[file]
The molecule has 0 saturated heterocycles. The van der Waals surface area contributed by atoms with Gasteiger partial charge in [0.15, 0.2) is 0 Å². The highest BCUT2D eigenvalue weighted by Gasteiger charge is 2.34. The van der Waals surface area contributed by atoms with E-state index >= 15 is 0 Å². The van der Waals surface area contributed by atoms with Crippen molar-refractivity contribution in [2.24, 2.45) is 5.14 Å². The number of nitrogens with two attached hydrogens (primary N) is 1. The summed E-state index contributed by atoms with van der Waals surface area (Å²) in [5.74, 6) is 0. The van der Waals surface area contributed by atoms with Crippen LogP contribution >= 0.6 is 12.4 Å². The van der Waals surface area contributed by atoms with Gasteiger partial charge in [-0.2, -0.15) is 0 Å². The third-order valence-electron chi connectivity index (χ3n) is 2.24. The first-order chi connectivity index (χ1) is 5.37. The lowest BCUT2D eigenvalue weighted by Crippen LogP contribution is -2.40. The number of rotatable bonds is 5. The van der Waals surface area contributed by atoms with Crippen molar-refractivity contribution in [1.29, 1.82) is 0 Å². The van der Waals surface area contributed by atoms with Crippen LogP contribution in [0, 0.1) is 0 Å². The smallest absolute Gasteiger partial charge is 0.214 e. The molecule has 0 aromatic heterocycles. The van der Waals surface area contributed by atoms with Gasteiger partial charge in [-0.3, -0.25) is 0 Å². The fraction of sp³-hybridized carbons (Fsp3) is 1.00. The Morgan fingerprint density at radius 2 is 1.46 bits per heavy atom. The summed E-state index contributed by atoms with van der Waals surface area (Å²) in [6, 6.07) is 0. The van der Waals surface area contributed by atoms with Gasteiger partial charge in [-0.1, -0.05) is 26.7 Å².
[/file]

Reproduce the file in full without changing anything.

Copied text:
The molecule has 0 saturated heterocycles. The van der Waals surface area contributed by atoms with Gasteiger partial charge in [0.15, 0.2) is 0 Å². The highest BCUT2D eigenvalue weighted by Gasteiger charge is 2.34. The van der Waals surface area contributed by atoms with E-state index >= 15 is 0 Å². The van der Waals surface area contributed by atoms with Crippen molar-refractivity contribution in [2.24, 2.45) is 5.14 Å². The number of nitrogens with two attached hydrogens (primary N) is 1. The summed E-state index contributed by atoms with van der Waals surface area (Å²) in [5.74, 6) is 0. The van der Waals surface area contributed by atoms with Crippen LogP contribution >= 0.6 is 12.4 Å². The van der Waals surface area contributed by atoms with Gasteiger partial charge in [-0.2, -0.15) is 0 Å². The third-order valence-electron chi connectivity index (χ3n) is 2.24. The first-order chi connectivity index (χ1) is 5.37. The lowest BCUT2D eigenvalue weighted by Crippen LogP contribution is -2.40. The number of rotatable bonds is 5. The van der Waals surface area contributed by atoms with Crippen molar-refractivity contribution in [1.29, 1.82) is 0 Å². The van der Waals surface area contributed by atoms with Crippen LogP contribution in [0, 0.1) is 0 Å². The smallest absolute Gasteiger partial charge is 0.214 e. The molecule has 0 aromatic heterocycles. The van der Waals surface area contributed by atoms with Gasteiger partial charge in [-0.3, -0.25) is 0 Å². The fraction of sp³-hybridized carbons (Fsp3) is 1.00. The Morgan fingerprint density at radius 2 is 1.46 bits per heavy atom. The summed E-state index contributed by atoms with van der Waals surface area (Å²) in [6, 6.07) is 0. The van der Waals surface area contributed by atoms with Gasteiger partial charge in [-0.1, -0.05) is 26.7 Å².